I think it's pretty essential to have a character bio for your main characters for at least the following reasons. 1. It's really their backstory and enables you to better flesh out your character into a multi-dimensional, complex person. 2. It enables you to create better depths of character and how that character can be contradictory, ironic, hypocritical, and flawed - just like all real people are. We are all "walkng contradictions" in some ways to some degree. "Book smart, but street dumb." "Kind, loving, compassionate sociopath serial killer." "Polite, yet condescending." "Outgoing and extroverted, but really has fears of intimacy." "Calm on the outside, but ready to erupt on the inside." The writer should also know the "why's" of those behaviors in order to realize the greatest depth that those characters can yield. 3. As a result, it's those flaws that can help create the conflicts, and the obstacles, that help to prevent your characters from achieving what they want to achieve - just like real people. 4. Those backstory bio's are also a way to understand the emotional intelligence and the psyche of the character and what they bring to the table of the vessel that is your script. 5. Those backstory bio's, then, serve as the explanation for why your characters are the way they are, and ultimately, why they are trying to redeem something and seek salvation. 6. They also can help you better articulate the inner and outer motivations that form and drive your characters, and therefore, your story. 7. It's what helps make the cause and effect of their actions - and consequently, your story - more credible. Those well-developed character bios are like goldmines - treat them accordingly. It's like the good, the bad, and the ugly of that person, and is what ultimately makes them like real people. Psychologists and psychiatrists write some very excellent evaluations of new patients that make for some excellent character bio samplings. Download a complete psychological assessment for some really great insights, and "Creating Great Characters" by Dr. Linda Seger is probably the best book out there for screenwriters.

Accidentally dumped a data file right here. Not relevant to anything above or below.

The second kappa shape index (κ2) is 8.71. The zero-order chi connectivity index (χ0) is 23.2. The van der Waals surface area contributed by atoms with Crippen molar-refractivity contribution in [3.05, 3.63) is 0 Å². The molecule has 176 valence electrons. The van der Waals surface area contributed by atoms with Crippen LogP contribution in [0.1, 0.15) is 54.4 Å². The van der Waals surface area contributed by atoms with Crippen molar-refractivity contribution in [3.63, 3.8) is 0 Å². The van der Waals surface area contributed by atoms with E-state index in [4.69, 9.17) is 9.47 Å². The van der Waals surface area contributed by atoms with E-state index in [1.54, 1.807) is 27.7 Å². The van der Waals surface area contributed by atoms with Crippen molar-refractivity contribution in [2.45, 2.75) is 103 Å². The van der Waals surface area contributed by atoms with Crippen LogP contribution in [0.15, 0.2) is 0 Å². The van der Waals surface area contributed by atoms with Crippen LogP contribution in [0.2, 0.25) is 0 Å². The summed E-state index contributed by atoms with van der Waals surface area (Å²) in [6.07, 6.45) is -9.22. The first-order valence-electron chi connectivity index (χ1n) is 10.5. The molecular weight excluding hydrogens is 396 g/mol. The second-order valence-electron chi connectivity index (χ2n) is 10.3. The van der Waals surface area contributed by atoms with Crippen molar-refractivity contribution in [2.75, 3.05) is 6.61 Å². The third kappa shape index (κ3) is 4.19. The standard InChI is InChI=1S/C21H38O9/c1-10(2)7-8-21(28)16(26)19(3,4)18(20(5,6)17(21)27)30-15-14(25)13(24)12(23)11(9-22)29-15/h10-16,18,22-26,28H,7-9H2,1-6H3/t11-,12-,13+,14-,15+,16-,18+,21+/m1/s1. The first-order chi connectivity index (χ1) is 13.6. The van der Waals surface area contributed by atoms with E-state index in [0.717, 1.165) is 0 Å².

Jorge J Prieto

The backstory works for me when creating the antagonist, for I feel a mean, evil person is not just evil, there are strong reasons behind their behavior. Except arrogance, that comes from a place of insecurity or just simply a distorted upbringing. I do have to agree with everyone, what ever helps you as a screenwriter to create real life-like characters, use it is.

Benjamin L. Harris

go get yourself a copy of Jerry maguire script... each character has a short paragraph defining them and that is all, the dialogue and actions take care of the rest... if you have to give them a full bio you are not letting them tell the story

Phillip "The Genuine Article" Hardy

Benjamin: I tend to agree with your philosophy. However, it's the end result that matters. Do whatever works and God forbid, have an original voice while doing it.

Anthony Cawood

I'm with Phillip on this one, I have an idea of the person in my head and build within the script... works for me... But, you should do what works best for you, not me.

Jorge J Prieto

Amen, CJ.

Bill Costantini